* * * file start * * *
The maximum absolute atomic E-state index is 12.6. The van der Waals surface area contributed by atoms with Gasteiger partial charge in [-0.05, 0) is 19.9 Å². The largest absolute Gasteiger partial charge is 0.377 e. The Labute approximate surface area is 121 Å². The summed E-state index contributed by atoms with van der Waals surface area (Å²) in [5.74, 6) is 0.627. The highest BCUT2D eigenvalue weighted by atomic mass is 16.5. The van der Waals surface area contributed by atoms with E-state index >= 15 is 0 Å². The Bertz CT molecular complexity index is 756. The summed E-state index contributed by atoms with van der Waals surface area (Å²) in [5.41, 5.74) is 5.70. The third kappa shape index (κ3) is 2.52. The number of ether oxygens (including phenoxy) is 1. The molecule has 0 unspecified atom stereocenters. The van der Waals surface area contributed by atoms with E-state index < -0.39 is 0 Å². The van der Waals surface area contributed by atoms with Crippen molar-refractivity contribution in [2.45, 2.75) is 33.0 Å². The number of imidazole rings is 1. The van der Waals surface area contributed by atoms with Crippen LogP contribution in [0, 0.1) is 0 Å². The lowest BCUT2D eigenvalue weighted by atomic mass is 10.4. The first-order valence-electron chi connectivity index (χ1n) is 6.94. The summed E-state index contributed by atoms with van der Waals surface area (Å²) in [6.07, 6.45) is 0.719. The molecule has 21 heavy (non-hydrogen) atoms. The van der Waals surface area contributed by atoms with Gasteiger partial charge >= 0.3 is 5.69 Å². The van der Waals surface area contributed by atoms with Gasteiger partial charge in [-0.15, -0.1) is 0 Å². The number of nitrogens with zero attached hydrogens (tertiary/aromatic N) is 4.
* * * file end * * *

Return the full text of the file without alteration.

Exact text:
The maximum absolute atomic E-state index is 12.6. The van der Waals surface area contributed by atoms with Gasteiger partial charge in [-0.05, 0) is 19.9 Å². The largest absolute Gasteiger partial charge is 0.377 e. The Labute approximate surface area is 121 Å². The summed E-state index contributed by atoms with van der Waals surface area (Å²) in [5.74, 6) is 0.627. The highest BCUT2D eigenvalue weighted by atomic mass is 16.5. The van der Waals surface area contributed by atoms with E-state index >= 15 is 0 Å². The Bertz CT molecular complexity index is 756. The summed E-state index contributed by atoms with van der Waals surface area (Å²) in [5.41, 5.74) is 5.70. The third kappa shape index (κ3) is 2.52. The number of ether oxygens (including phenoxy) is 1. The molecule has 0 unspecified atom stereocenters. The van der Waals surface area contributed by atoms with E-state index < -0.39 is 0 Å². The van der Waals surface area contributed by atoms with Crippen molar-refractivity contribution in [2.45, 2.75) is 33.0 Å². The number of imidazole rings is 1. The van der Waals surface area contributed by atoms with Crippen LogP contribution in [0, 0.1) is 0 Å². The lowest BCUT2D eigenvalue weighted by atomic mass is 10.4. The first-order valence-electron chi connectivity index (χ1n) is 6.94. The summed E-state index contributed by atoms with van der Waals surface area (Å²) in [6.07, 6.45) is 0.719. The molecule has 21 heavy (non-hydrogen) atoms. The van der Waals surface area contributed by atoms with Gasteiger partial charge >= 0.3 is 5.69 Å². The van der Waals surface area contributed by atoms with Gasteiger partial charge in [-0.15, -0.1) is 0 Å². The number of nitrogens with zero attached hydrogens (tertiary/aromatic N) is 4.